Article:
Thursday, November 17, 2016
Magistrate Denies Direct Access to Meningitis Files
By Walter F. Roche Jr.
A federal magistrate has ruled that if a defendant facing 25 counts of second degree murder wants access to related civil court files, he'll have to get them from a co-defendant also facing second degree murder charges.
Magistrate Jennifer Boal, in a ruling issued in U.S. District Court, denied a motion by Glenn Chin to get access to files amassed in related civil cases stemming from the 2012 fungal meningitis outbreak.
Boal in a prior ruling had granted co-defendant Barry Cadden limited access to the meningitis outbreak files.
In announcing the denial, Boal added, " the court clarifies" that its Sept, 29, 2016 order allowing Barry Cadden permission to use the files "includes the ability to share those materials with his co-defendants in the course of preparation for trial."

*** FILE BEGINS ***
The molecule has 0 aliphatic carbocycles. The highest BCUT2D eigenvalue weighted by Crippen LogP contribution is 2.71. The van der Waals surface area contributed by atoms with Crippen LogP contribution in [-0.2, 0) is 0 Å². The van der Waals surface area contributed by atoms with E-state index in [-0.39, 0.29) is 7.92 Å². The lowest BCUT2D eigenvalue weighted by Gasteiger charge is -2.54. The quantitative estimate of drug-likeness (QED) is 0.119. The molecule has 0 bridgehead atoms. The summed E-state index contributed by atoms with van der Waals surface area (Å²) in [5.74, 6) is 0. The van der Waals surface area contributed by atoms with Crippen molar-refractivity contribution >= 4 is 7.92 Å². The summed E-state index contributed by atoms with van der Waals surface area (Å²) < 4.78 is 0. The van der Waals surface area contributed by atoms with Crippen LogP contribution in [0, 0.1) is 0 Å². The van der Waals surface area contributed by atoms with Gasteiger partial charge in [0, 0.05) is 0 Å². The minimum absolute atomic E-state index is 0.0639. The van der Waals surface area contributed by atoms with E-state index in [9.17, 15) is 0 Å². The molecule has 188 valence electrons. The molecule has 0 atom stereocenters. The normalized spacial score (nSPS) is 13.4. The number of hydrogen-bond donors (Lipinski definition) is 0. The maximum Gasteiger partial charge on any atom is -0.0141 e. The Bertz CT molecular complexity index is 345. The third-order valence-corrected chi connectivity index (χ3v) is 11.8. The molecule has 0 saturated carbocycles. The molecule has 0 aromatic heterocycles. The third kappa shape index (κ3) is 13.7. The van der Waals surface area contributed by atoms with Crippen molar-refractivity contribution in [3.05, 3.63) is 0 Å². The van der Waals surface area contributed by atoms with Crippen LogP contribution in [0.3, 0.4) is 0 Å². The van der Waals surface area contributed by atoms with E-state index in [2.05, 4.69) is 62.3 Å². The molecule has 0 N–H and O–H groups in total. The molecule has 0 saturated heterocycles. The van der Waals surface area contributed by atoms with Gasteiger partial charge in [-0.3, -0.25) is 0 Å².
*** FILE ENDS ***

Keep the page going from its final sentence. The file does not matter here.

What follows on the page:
The ruling comes despite the fact that prosecutors had filed a motion in support of granting Chin and the other remaining defendants access to the civil litigation files.
Noting that they had originally opposed granting Cadden access to the files, Assistant U.S. Attorney William Weinreb wrote, "Nevertheless, in light of its earlier order, this court should make the same materials Cadden possesses available to the government and the other criminal defendants as well."
The ruling comes as the trial date for Cadden and Chin is fast approaching. Their trial is scheduled for Jan. 2, 2017. The other remaining defendants are scheduled for trial on lesser charges in April.
Chin and Cadden are both charged with 25 counts of second degree murder along with racketeering and mail and wire fraud charges.
Boal's order granting Cadden access to the now confidential files, limited him to those records amassed while Cadden was still a defendant in the civil actions.